- Disability Support Pension – you may get this if you have a permanent physical, intellectual or psychiatric condition that stops you working
- JobSeeker Payment – you may get this if you’re between 22 and Age Pension age and looking for work
- Parenting Payment – you may get this if you’re the main carer of a young child
- Special Benefit – you may get this if you’re not eligible for any other income support from Centrelink
- Farm Household Allowance – you may get this if you’re a farming family in financial hardship
- Youth Allowance – you may get this if you’re 24 or younger and a student or Australian apprentice, or 21 or younger and looking for work.
Deeming does not apply to benefits like:
- Dad and Partner Pay, paid for fathers and partners for the care of a newborn or recently adopted child
- Family Tax Benefit, a payment to help with the cost of raising children
- Carers Allowance, paid if you provide daily care to someone frail or disabled
- Low Income Health Care Card.
For these benefits, the income test is based on adjusted taxable income.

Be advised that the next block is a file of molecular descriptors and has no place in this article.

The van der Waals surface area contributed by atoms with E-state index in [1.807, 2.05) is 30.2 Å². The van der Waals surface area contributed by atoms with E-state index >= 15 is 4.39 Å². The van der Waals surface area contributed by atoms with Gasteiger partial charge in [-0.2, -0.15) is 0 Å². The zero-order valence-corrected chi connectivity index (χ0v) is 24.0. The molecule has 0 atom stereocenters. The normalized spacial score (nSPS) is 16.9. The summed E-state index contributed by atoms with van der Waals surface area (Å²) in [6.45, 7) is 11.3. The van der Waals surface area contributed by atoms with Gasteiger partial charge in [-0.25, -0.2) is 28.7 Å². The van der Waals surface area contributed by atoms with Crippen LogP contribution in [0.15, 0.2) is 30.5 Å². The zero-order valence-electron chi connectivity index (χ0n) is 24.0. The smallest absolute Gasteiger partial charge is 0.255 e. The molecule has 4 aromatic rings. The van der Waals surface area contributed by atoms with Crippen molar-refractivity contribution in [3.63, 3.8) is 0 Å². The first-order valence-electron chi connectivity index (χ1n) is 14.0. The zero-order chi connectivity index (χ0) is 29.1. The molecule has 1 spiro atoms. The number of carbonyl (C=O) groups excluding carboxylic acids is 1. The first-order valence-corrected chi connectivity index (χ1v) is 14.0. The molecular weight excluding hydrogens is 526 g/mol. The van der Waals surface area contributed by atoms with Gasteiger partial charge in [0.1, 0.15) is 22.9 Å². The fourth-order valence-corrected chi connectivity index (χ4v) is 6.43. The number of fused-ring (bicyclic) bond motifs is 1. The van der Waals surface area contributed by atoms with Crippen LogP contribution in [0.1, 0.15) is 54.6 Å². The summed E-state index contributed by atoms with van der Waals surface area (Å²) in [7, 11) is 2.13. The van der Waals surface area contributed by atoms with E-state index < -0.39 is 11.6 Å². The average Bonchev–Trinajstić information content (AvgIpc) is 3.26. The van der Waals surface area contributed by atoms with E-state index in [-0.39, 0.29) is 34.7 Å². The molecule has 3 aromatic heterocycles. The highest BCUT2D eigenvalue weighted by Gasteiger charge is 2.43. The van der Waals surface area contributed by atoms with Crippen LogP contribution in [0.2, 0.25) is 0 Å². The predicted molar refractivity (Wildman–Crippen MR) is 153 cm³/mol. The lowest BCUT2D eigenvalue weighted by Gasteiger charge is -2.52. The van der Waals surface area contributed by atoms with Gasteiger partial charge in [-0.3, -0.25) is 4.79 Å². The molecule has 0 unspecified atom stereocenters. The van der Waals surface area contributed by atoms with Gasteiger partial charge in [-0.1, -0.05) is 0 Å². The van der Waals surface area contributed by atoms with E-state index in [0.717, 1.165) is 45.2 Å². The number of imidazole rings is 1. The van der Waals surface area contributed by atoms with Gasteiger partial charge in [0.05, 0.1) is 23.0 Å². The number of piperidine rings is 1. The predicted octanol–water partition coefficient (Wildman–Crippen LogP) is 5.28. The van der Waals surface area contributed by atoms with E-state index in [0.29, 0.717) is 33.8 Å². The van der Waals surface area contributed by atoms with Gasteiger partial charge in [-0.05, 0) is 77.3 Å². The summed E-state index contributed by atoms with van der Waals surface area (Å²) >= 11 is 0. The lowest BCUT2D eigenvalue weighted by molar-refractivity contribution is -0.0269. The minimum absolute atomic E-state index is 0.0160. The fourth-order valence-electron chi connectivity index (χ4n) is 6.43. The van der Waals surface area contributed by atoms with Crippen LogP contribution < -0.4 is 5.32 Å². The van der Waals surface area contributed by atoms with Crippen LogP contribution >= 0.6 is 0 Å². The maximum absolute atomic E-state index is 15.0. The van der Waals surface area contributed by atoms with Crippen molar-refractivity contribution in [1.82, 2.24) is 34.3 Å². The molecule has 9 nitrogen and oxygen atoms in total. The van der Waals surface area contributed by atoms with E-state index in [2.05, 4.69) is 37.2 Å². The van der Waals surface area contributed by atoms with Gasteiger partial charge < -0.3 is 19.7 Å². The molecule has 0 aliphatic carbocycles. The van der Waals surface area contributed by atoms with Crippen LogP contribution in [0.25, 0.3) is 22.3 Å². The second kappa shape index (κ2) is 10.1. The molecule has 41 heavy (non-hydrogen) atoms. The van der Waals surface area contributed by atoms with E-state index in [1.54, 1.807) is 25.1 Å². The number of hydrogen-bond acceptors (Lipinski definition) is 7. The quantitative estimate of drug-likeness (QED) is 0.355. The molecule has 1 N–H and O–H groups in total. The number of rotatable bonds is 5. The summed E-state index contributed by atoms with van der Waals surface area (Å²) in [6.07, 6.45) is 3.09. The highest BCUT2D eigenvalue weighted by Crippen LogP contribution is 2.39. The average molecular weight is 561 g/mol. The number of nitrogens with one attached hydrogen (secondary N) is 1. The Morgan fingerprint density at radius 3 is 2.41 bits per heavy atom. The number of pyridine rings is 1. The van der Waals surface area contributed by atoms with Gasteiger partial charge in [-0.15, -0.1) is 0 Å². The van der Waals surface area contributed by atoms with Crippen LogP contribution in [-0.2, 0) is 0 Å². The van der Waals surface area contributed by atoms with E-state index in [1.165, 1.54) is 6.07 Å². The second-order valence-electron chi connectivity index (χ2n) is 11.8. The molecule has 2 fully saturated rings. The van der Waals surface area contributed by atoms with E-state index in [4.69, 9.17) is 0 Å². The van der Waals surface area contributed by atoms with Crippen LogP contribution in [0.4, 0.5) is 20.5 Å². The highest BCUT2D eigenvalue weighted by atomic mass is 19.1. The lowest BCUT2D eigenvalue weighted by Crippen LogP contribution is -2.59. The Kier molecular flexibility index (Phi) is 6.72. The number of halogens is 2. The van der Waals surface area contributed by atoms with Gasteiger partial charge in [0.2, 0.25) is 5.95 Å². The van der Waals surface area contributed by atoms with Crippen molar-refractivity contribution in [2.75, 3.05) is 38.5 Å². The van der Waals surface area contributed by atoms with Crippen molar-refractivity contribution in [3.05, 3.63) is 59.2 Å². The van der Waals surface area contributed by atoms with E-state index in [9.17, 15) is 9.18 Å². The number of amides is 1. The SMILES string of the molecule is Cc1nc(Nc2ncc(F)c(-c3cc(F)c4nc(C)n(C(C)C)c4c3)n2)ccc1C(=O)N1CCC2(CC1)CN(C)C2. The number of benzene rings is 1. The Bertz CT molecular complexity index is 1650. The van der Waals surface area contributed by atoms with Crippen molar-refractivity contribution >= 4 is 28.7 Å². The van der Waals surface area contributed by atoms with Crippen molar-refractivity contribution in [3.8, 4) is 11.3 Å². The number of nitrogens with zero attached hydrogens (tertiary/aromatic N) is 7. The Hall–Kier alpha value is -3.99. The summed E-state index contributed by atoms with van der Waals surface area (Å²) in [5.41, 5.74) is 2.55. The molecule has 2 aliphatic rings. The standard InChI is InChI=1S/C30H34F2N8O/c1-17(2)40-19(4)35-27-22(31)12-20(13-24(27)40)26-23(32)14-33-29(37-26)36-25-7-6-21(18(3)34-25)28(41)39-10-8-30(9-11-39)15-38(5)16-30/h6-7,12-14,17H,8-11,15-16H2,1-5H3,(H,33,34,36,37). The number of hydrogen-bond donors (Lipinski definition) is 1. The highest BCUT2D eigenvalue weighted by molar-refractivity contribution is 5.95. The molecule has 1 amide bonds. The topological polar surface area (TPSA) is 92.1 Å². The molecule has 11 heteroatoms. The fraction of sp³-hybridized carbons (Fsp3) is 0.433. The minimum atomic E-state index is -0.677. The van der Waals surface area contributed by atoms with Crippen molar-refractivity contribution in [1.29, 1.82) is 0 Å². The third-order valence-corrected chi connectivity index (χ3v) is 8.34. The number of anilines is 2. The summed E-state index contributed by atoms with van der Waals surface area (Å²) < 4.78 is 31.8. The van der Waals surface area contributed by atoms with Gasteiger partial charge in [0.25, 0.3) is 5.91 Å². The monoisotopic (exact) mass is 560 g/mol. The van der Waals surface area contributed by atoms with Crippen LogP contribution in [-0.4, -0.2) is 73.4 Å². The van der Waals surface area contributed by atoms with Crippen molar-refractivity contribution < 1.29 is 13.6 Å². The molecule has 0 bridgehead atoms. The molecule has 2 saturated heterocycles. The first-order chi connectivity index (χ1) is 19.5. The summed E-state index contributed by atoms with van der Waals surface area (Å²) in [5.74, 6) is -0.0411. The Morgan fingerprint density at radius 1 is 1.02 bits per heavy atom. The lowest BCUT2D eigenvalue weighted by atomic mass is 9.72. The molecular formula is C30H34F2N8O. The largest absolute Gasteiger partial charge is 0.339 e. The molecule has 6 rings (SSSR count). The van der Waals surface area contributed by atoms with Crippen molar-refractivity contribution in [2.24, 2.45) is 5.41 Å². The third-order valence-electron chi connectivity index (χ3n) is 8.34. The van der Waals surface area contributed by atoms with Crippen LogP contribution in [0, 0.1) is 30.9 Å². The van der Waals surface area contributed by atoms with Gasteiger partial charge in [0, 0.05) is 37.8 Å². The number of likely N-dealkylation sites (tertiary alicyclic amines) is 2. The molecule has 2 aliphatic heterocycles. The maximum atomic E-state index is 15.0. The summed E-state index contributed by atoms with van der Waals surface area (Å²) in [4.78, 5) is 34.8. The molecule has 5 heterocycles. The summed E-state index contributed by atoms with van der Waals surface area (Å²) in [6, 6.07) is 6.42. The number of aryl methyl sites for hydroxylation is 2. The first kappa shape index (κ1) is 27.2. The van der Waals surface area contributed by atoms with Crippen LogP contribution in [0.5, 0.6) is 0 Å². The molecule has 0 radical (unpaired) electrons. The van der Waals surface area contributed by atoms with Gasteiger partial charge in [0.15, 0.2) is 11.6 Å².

Q: I’d like to know if the Centrelink Disability Support Pension (DSP) is affected by a super lump sum payment or income stream once the DSP recipient reaches preservation age?
A: Let’s take the first half of your question first. For the Disability Support Pension means test:
- Super lump sum withdrawals won’t be counted as income under the Centrelink Income test. Super in the accumulation phase (not a pension account) will remain a Centrelink exempt asset until you reach age 67, the Age Pension age.
- Super income stream payments won’t be counted as income but the balance of a super pension account will become an assessable asset and the balance is deemed for the income test. This is because the money is now out of the accumulation or superannuation environment and paying a regular income. A super pension account may see your benefit reduce or stop depending on your other assets.
The biggest factor here is not your preservation age, when you can access your super, but your Age Pension age. This is regardless of the payment that you receive from Centrelink.
Another consideration is what you do with the lump sum. If you use this for living expenses, it won’t affect your support payment. If you hold this in your bank account, you may see your payment reduce.
Check out SuperGuide’s article explaining How the Age Pension is assessed to make sure that you remain under the income and asset thresholds before making any changes to your situation.